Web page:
Overseas Adoptees May Have Health Problems
Higher Rate of Depression, Suicide, Substance Abuse
Aug. 8, 2002 -- More Americans than ever are adopting from foreign countries, with nearly 19,000 international adoptions taking place just last year. While the vast majority of children thrive, new research from Sweden suggests that international adoptees may be at risk for depression and other mental health problems as they get older.
Using a national mental health registry, the Swedish researchers concluded that children adopted from abroad had a higher incidence of suicide, substance abuse, and treatment for depression during their adolescent and early adult years than children who were born in Sweden or immigrated to the country with a parent.
The authors are quick to point out that most of the adoptees studied -- 82% of the boys and 92% of the girls -- had no record of mental health problems at all. But after adjusting for other risk factors, foreign adoptees were three to five times more likely to commit suicide, attempt suicide, receive treatment for psychiatric problems, or abuse alcohol or drugs than were those in the general population. The findings are reported Aug. 10 in The Lancet.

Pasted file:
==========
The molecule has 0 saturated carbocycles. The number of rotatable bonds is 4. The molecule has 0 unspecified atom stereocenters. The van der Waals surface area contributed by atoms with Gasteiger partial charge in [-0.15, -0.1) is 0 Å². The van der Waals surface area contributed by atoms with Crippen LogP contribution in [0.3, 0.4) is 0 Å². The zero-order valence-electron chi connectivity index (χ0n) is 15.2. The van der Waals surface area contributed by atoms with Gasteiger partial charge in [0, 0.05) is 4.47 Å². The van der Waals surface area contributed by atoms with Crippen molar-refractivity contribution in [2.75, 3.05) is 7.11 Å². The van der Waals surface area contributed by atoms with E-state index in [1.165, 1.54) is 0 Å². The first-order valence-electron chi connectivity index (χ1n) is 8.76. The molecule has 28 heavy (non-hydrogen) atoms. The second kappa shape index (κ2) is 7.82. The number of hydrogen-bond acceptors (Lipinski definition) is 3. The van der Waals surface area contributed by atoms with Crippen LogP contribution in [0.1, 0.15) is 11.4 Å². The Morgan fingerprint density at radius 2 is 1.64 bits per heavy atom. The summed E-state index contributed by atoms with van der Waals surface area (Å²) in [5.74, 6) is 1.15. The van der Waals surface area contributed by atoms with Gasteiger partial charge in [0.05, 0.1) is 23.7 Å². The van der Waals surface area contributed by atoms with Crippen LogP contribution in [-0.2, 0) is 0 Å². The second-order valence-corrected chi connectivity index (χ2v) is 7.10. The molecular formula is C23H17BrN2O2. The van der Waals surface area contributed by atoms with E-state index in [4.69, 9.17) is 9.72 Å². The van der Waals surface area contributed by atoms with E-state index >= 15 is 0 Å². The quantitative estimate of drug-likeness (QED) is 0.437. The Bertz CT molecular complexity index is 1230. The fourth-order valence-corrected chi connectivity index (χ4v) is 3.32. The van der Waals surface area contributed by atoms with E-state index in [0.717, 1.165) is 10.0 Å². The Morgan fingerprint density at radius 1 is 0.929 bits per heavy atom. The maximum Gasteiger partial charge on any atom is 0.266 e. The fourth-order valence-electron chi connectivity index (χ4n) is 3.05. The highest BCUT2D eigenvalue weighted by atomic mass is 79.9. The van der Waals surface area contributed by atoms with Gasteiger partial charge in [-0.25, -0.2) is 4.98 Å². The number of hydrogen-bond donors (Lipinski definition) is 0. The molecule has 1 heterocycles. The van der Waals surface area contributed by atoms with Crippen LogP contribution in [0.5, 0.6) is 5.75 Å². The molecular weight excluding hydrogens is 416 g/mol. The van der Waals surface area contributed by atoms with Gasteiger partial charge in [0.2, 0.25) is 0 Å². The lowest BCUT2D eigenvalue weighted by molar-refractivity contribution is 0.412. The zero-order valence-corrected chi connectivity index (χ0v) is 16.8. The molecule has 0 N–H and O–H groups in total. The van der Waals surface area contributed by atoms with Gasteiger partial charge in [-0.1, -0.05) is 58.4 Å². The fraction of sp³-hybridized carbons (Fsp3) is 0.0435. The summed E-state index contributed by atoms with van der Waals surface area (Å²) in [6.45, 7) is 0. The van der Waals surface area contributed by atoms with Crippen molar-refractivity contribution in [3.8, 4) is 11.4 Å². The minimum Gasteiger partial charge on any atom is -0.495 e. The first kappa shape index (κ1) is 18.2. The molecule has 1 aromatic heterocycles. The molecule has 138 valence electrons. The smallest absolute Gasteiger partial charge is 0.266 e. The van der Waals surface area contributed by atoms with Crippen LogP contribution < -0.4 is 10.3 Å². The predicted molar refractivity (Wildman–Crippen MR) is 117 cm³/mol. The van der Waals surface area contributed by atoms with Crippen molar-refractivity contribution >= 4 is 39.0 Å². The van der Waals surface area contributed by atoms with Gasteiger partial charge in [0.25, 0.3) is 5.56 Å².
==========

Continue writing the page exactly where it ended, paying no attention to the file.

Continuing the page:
"The message here is certainly not that children who are adopted internationally are going to have mental health or adjustment problems," lead author Anders Hjern, tells WebMD. "We don't really know if these findings represent a real difference because there were so many things that we could not measure with a study like this."
Hjern says more research is needed to determine the true frequency of mental health and adjustment problems among internationally adopted children, and to better understand why these problems occur. He adds that adoption agencies should do a better job of following children and educating parents about the potential for adjustment problems.
Susan Soon-keum Cox, now 50, was adopted from Korea in 1956, making her one of the first international adoptees in the U.S. She now works with the adoption agency Holt International, which has placed close to 50,000 orphans from other countries with American families over the past five decades.
She says adjustment issues vary from child to child, but there tend to be fewer problems these days than in the past. Holt International recently took part in research following up on Korean and Vietnamese adoptees now in their mid 20s and older. The most frequently reported problems were cultural and racial identity issues.
"When I was adopted, the prevailing belief was that children needed to become acclimated and Americanized as quickly as possible so that they would fit in," she says. "We now know, after a couple of generations, that children become acclimated almost by osmosis. A more difficult challenge is to keep them connected to the country and cultural heritage of their birth to give them a clear sense of identify. We are much better at doing that now."